Boards do not have an obligation to distinguish between citations for a failure to renew and a more serious professional lapse, or to provide a method of expungement for minor citations, a Pennsylvania appellate court stated September 9
(Poskin v. State Board of Nursing of the Commonwealth of Pennsylvania).
Joel Poskin, a registered nurse in Pennsylvania, accidentally allowed his license to lapse in 2008 when he moved and a renewal notice was sent to his old address. Poskin was unaware of the lapse until October of 2010, when his employer discovered that his license was not valid and fired him. The state board of nursing subsequently cited and fined Poskin $1,000 for a year’s worth of unlicensed practice.
Poskin paid the fine without issue but sought to remove the citation from his record. Unfortunately, no mechanism exists for the removal of a discipline record issued by the board; it therefore denied his request.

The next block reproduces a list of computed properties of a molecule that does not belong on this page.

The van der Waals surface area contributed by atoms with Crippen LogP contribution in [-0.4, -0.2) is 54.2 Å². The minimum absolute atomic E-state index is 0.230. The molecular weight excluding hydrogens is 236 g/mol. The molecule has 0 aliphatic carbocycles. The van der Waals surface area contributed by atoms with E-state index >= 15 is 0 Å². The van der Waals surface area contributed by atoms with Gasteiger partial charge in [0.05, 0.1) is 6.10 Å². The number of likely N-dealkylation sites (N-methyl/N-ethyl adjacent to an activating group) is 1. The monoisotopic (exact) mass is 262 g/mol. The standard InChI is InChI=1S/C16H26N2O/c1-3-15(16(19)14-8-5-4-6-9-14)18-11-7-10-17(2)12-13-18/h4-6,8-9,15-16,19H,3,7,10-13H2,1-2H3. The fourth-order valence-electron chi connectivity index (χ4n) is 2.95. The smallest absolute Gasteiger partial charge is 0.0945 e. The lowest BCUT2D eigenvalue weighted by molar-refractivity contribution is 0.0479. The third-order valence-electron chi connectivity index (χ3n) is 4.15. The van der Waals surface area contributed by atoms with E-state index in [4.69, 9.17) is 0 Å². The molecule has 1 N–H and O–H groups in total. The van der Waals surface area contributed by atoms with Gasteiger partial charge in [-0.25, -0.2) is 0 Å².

Although Poskin had ended up in the correct court—the Commonwealth Court—he had not filed his claim properly, Judge Leadbetter wrote, as he had filed an claim seeking to order the board to fulfill his request instead of filing an appeal of the board’s decision. Poskin’s case would have to be dismissed for his failure to file correctly.
However, the judge did consider Poskin’s argument in a footnote.
Defending the serious treatment by the board of Poskin’s failure to renew, Leadbetter noted that the nursing license renewal forms require a licensee to disclose whether they have fulfilled their continuing education requirements or have been the subject of any criminal charges or professional discipline since their last renewal.
The collection of that information, Leadbetter wrote, is reasonably related to the board’s mission and the maintenance of a citation is a rational deterrent to a licensee’s failure to provide this information.